Thursday, March 24, 2011

Unraveling of NBA (and college) basketball

The NY Times Magazine writes about the Baylor freshman basketball player who is already an NBA draft prospect: Is it Dunk and Done for Perry Jones?

"In eighth grade, Jones was invited to attend a Baylor University basketball game on the campus in Waco, Tex. He was still a raw player, not widely known and in some ways perfect for the Baylor program, which was not attracting the best of the seasoned prospects.
"Jones declared on the ride home that he had found his school, and soon after, he committed to Baylor, meaning that the team’s coach, Scott Drew, offered him a scholarship and he accepted. It was only a verbal bond, one that could not be officially sealed until he reached his senior year of high school and signed an N.C.A.A. letter of intent, but he never wavered, even as coaches from more-traditional college-basketball powers, including Kansas and U.C.L.A., sent letters to his home.
"But just about everyone assumes that he will be a one-and-done player at Baylor, a pure rental who stays for a single season. That has become the norm for top college players. In fact, in some projections, as many as six of the top 10 picks in this spring’s N.B.A. draft are college freshmen."...
...(Players can no longer enter the N.B.A. straight out of high school, as Kobe Bryant, LeBron James and many others did.)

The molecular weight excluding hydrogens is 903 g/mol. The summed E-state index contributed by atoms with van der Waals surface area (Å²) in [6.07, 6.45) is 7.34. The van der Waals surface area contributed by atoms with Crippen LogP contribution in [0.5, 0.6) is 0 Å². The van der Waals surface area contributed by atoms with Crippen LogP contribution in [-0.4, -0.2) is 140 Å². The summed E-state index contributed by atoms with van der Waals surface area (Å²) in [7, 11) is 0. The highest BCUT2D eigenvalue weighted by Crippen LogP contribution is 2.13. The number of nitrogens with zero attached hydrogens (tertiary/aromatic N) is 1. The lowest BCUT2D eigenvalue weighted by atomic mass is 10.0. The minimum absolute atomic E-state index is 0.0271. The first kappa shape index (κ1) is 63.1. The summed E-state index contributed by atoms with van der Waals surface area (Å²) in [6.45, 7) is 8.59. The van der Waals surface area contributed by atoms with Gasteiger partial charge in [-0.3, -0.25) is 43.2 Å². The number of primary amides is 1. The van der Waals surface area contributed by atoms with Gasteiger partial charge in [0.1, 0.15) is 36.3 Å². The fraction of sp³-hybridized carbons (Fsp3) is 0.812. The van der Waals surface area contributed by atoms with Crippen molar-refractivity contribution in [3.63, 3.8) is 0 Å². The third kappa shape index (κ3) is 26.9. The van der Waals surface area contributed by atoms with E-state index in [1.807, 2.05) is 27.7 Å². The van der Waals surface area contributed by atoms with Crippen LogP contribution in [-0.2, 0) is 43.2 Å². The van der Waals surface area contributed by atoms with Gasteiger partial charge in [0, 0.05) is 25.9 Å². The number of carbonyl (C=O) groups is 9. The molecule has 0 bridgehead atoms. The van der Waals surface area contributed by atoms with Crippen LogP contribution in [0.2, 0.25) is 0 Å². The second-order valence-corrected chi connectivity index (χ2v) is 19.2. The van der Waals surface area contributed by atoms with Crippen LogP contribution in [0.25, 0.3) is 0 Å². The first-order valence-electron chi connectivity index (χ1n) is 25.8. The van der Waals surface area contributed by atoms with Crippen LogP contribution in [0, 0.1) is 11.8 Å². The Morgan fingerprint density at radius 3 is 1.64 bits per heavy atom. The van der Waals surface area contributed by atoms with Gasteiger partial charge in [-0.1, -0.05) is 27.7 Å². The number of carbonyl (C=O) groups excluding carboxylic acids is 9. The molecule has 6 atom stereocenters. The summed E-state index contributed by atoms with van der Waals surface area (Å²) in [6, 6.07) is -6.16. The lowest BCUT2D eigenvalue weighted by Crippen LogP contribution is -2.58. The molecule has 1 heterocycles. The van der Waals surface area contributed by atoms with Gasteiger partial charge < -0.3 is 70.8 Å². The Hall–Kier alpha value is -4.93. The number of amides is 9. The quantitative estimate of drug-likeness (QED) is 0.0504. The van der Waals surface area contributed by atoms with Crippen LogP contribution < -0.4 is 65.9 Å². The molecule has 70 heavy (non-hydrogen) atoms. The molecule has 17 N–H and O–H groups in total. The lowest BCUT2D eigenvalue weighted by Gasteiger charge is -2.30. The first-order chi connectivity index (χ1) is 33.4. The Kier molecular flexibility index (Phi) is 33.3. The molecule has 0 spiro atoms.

"You might assume that if Jones left school after just one season for the N.B.A., it would be a terrible disappointment to the coaches who recruited him when he was in his early teens — then had to keep in constant contact to make sure no one poached him. (Such vigilance is known as baby-sitting.) But that is not the case. If Jones leaves, it will further validate Baylor’s program and show everyone — the media, potential recruits, influential summer-league coaches who control players and sometimes broker them to colleges — that Baylor is a place that attracts top talent and produces N.B.A. millionaires. It will make it easier for Drew to recruit more players like Jones, who then, of course, also might also leave after one season. "

See my earlier posts Unraveling and uncertainty: The NBA draft, and Another step in the unraveling of the baskeball market about how the rule that players have to be 19 years old and a year out of high school before being drafted by the NBA has caused some players to play a year for European teams.

HT: Scott Cunningham

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